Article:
31 July 2014 § Leave a comment
29 July 2014 § Leave a comment
Despite Kasimir Malevich being widely feted during his lifetime as a leader in non-figurative art exhibitions of work since his death in 1935 have been few and far between. With the location of many works not only behind the iron curtain but considered subversive – the seminal ‘Black Square’ was actually hidden from view until the 1980’s – the opportunity for bringing together a significant body of Malevich’s work has been limited.
This show is quite simply breathtaking. A 2003 Guggenheim-sponsored tour was impressive but this Tate show dwarfs anything previously attempted. An unprecedented international collaboration has brought over 150 major works plus another 150 works on paper, publications and film. It was with great anticipation therefore that we previewed the Tate show, entitled simply Malevich and were not disappointed.
Malevich is of course most famous for one of the defining works of the 20th century – Black Square. This slightly uneven shape painted with a white frame, was created in 1915 roughly contemporaneously with Marcel Duchamp’s groundbreaking readymades. Equally revolutionary it boldly and clearly signalled the end of painting as it was then known.
Bringing an end to centuries of representation this was a giant artistic full stop. He had momentously declared that art was now free of history and was ready for “the beginning of a new culture”. Malevich’s new beginning was Suprematism – a bold visual language of abstract geometric shapes and stark colours and its first exhibition was The Last Exhibition of Futurist Painting 0.10 (Zero-ten).
The Tate has recreated this momentous event with by reuniting nine of the remaining twelve known works and rehanging them according to the only black and white photograph of the original exhibition. This small photograph shows, in black and white, two walls densely hung with Black Square positioned in the top corner – taking the traditional place of a typical homes religious icon.
Despite the many missing works the impact upon arriving in this room is huge. Suddenly one is aware of what a massive impact must have been felt one hundred years ago upon arriving at the same viewpoint; an earth-shattering assault on the senses that can never have been previously experienced. The effect is almost as strong today – the black and white works are bold and striking, the others surprisingly colourful.
The remainder of the show necessarily takes a back seat but is still impressive. Starting from his early paintings of Russian landscapes, agricultural workers and religious scenes, the exhibition follows the influence of the French Impressionists, particularly Matisse, and his journey towards abstract painting and his suprematist masterpieces.
In 1913, together with musician Mikhail Matyushin and poet Aleksei Kruchenykh, Malevich produced a manifesto calling for the dissolution of language and the end to rational thought before producing with them the futurist opera Victory Over the Sun. The collaboration helped bring forward ideas to wrest painting away from its duty to render a world of myths, stories and representations.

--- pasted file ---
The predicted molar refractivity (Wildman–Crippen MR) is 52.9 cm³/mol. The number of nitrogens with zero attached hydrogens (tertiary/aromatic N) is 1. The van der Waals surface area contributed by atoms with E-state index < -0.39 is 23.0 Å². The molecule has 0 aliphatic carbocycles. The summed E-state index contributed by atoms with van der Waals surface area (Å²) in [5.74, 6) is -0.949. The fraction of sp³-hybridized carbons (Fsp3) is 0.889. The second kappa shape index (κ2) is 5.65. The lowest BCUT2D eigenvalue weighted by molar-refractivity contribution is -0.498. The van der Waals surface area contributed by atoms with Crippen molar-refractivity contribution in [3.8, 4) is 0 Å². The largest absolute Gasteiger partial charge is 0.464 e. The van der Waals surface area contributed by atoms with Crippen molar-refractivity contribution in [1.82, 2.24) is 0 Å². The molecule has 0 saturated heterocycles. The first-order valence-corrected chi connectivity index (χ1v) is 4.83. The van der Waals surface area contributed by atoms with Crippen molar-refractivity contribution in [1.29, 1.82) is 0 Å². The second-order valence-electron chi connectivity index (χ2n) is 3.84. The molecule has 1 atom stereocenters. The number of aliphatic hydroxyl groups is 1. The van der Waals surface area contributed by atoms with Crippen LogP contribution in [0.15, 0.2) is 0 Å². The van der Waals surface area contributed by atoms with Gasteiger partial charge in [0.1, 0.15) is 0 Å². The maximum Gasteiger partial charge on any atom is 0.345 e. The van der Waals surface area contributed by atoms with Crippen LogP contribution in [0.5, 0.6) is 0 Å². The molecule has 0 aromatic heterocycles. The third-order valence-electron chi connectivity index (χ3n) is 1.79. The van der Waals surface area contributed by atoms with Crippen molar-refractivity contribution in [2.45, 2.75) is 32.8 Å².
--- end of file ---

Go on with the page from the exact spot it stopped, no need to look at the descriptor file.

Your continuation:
The exhibition moves in to the Suprematist era with a stunning series of rooms that chronicle the Malevich’s most inventive period. Despite shortages and poor living conditions we see exciting geometric abstracts on the white backgrounds of ‘infinite space’ and a variety of monochromes or bold shapes. Call up to the war however soon slowed down output before the gradually increasing disapproval of the new Soviet leaders of avant-garde art forced him in to abandon painting for teaching and drawing.
Possibly chastened by the Stalinist state in to conforming he later returns to painting combining his early style with the strange introduction of aspects of realism and Renaissance portraiture. It is notable however that many of his last works are not signed but instead feature a tiny black square – the same Black Square that hung over his death bed and led his funeral cortege. Malevich certainly realised that this was his key achievement – an iconic work that symbolised both the end and a new beginning.
Malevich is at Tate Modern, SE1 (020 7887 8888, tate.org.uk) until 26 October 2014
27 July 2014 § Leave a comment
Kruger’s latest exhibition at Modern Art Oxford comprises different strands of her work – a site specific text installation, multi-channel video and her trademark collages. The first work that you encounter having ascended the stairs in to the spacious first floor gallery is untitled ‘architectural wrap’ that impressively covers the covers the entire lofty space.
Over the floor variety of black and white words list supposed categories of people as varied as posers, fatuous fools or survivors. One might be happy to be considered grouped with intellectuals and professors as well as perhaps with doers and winners but to be labelled within sycophants, fatuous fools, jerks or airheads however may not be quite so desirable.
Here then is a potted selection of labels that we, consciously and unconsciously attach to those around us and Kruger cleverly forces us to consider our complicity in categorising not just ourselves but those around us. On the walls in words up to thirty feet high we are meanwhile invited to ponder statements like Be Here Now, Remember Me or Is That All That There Is
In the middle gallery a selection of her 1980’s pasted collages is presented – works that evolved from her work as a Conde Nast designer. Including Talk Is Cheap and You Kill Time these modest black and white pieces set the template for iconic future works like I Shop Therefore I Am or Your Body Is A Battleground.
Finally, Kruger’s video Twelve, 2004 comments on the absurdities of human interaction. Members of staged four-way interactions are projected on to the four walls of the gallery surrounding us. Whilst we see the expressions of the actors and hear their words, their ‘real’ thoughts are presented in written form as a news-channel style ticker-tape across the bottom of the screen challenging any cohesive narrative.
Barbara Kruger is at Modern Art Oxford until 31 August 2014
21 July 2014 § Leave a comment
As well as being a famed actor and director, Dennis Hopper was a prodigious snapper. For a period he took his beloved Nikon 28mm wherever he went, working so obsessively that his friends, the artists Wallace Berman and Edward Kienholz actually referred to him as ‘the tourist’.
18 July 2014 § Leave a comment